The compositions of this process could include at least one organic or inorganic pigment but inorganic pigments are preferred because they usually have better resistance to the film fusion temperatures and have better resistance to the adverse effect of long term weathering. Preferred are ceramic metal oxide type pigments that are calcined. For white compositions that should be resistant to chalking or yellowing on exposure to weather, rutile type titanium dioxide is preferred. Other pigments are described in said U.S. Pat. No. 3.340,222. The pigment concentration in the compositions of this process can be from about 1 to about 40 weight percent of the compound, preferably from about 15 to about 20 weight percent.

Under the term "fluorine-free polymer" used herein is meant any normally solid polymer that is compatible with the vinylidene fluoride polymer. Preferred are the polymers composed of alkyl methacrylate, alkyl acrylate, and a blend thereof. Maximum retention of color and gloss on baking and weathering is usually obtained with these acrylic ester polymers. These acrylic ester polymers with ester side-groups are preferentially adsorbed by the pigment during the preparation steps of this process as recognized in said U.S. Pat. No. 3,340,222. The fluorine-free polymer concentration used in this process can be from about 5 to about 40 weight percent and preferably from about 10 to about 30 weight percent of the combined polymers.

Said acrylic ester polymer is dissolved using a solvent that readily dissolves the acrylic ester polymer and does not dissolve the vinylidene fluoride polymer. Useful solvents are aromatic solvents as toluene of ketones; preferred solvent is methyl ethyl ketone. The polymer concentration in solution is from about 30 to about 60 weight percent. The solution may also contain a small about of a flow promoting agent. Flow promoting agents are well known in the art and are typically acrylic polymers of very low molecular weight.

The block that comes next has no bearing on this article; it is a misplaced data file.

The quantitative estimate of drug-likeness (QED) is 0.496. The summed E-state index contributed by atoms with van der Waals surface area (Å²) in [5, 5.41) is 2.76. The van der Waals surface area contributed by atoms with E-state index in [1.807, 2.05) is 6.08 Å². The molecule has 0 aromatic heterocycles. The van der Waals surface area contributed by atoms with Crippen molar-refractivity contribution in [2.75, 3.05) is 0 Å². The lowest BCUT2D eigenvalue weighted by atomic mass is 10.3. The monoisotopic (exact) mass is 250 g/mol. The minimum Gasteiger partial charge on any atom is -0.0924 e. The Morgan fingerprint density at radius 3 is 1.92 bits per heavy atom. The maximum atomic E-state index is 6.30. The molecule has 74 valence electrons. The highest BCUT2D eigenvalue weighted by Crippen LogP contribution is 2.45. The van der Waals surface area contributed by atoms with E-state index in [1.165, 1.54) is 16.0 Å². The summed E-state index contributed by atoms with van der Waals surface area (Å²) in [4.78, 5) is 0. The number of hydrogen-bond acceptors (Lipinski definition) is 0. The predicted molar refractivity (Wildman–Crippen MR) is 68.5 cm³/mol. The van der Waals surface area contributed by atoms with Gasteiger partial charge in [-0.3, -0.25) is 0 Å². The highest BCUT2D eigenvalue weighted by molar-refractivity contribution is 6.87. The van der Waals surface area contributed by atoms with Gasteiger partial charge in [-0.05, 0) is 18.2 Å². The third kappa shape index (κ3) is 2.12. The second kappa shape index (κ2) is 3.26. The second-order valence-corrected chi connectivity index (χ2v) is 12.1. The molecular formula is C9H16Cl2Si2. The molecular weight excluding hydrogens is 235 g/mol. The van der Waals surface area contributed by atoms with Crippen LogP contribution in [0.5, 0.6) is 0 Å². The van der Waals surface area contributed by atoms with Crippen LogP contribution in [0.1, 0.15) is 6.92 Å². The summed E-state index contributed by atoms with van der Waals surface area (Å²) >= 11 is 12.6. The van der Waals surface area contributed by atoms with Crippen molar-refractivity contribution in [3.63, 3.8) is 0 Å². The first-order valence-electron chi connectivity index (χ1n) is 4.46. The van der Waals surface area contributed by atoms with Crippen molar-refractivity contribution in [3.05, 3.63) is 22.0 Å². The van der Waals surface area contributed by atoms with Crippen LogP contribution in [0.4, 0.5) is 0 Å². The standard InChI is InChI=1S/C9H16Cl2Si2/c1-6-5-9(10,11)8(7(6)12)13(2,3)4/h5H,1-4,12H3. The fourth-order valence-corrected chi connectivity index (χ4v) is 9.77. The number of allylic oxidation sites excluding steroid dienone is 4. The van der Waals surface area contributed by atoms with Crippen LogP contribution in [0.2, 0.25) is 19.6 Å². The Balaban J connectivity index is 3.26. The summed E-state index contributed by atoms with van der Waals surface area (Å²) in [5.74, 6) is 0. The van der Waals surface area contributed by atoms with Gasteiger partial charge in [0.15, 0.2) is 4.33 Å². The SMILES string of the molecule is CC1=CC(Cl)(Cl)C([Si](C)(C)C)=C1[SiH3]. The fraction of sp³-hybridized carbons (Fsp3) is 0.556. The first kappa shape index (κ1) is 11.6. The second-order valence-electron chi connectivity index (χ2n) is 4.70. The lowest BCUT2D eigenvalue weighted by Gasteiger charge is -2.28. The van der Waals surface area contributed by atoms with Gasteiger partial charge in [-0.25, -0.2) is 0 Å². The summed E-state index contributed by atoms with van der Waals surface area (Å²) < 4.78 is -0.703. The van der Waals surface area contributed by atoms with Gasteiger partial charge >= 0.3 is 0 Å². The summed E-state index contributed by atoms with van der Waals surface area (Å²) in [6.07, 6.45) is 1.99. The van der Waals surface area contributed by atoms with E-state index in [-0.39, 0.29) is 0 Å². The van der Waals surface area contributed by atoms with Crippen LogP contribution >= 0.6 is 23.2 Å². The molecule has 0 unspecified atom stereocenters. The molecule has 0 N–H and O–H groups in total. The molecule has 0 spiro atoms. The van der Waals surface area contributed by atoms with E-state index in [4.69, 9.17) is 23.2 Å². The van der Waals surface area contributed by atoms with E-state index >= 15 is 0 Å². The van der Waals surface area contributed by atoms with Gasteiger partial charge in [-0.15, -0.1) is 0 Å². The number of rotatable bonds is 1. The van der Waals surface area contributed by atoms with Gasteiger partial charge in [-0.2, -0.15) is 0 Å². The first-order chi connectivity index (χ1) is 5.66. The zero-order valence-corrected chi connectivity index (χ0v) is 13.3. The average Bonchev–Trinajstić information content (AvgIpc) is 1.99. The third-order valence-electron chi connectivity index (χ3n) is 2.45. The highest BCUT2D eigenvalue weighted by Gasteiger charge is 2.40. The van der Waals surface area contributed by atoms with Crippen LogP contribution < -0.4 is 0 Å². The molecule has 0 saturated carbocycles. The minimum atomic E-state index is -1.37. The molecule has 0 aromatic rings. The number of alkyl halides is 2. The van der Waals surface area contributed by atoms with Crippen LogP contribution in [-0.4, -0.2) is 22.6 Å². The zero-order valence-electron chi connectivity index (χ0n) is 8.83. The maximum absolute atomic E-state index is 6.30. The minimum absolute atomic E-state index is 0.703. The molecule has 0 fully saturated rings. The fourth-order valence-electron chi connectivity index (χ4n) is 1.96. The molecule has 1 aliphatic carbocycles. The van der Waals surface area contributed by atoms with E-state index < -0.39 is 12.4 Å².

Using a blender the acrylic ester polymer solution is mixed with the appropriate pigment or blend of pigments and the color of the blend is compared to the reference sample. The advantage of dispersing the pigment in said acrylic ester polymer solution is that it maximizes adsorption of the acrylic polymer on the pigment and the color can be easier and quicker adjusted or matched to the reference than with the finished powder. Upon matching the color, the pigmented acrylic polymer solution is blended with the vinylidene fluoride polymer powder by kneading using an appropriate device. After the vinylidene fluoride powder is completely wetted by said pigmented acrylic polymer solution, water is added, which is about 1 to about 10 percent of the combined weight of polymers in the blend. Addition of water reduces tackiness of the compound to the equipment and accelerate release of the solvent. Any other known non-solvent for the acrylic polymer is suitable to accelerate release of the solvent. Preferred non-solvent is water.

Thereafter the compound is transferred to a roll mill for shear mixing, quick release of the solvent, and forming of flakes. Instead of the roll mill any other shear mixing device known in the art can be used that allows removal of the solvent. The flakes are then milled at room temperature to obtain particles that are less than 75 μm in diameter. For this purpose a roller mill or any grinding or mincing device known in the art can be used. During mixing and milling steps the temperature of the compound must be kept below that melting point of the comprised polymers. The milled product is then passed through a screen and the oversize particles are recycled for more grinding. Any screening or classification device known in the art is suitable.

The finished powder is applied to a pretreated substrate, preferably coated with an appropriate primer, using any method known in the art to obtain a uniform distribution of the powder over the surface of the substrate. Electrostatic spraying is the preferred method of application. Following the application, the substrate covered with the powder layer is subjected to a temperature that will melt the polymer binder in the powder and for long enough time to form a smooth adherent film on the substrate.

In order to further illustrate my invention, below is an example:

EXAMPLE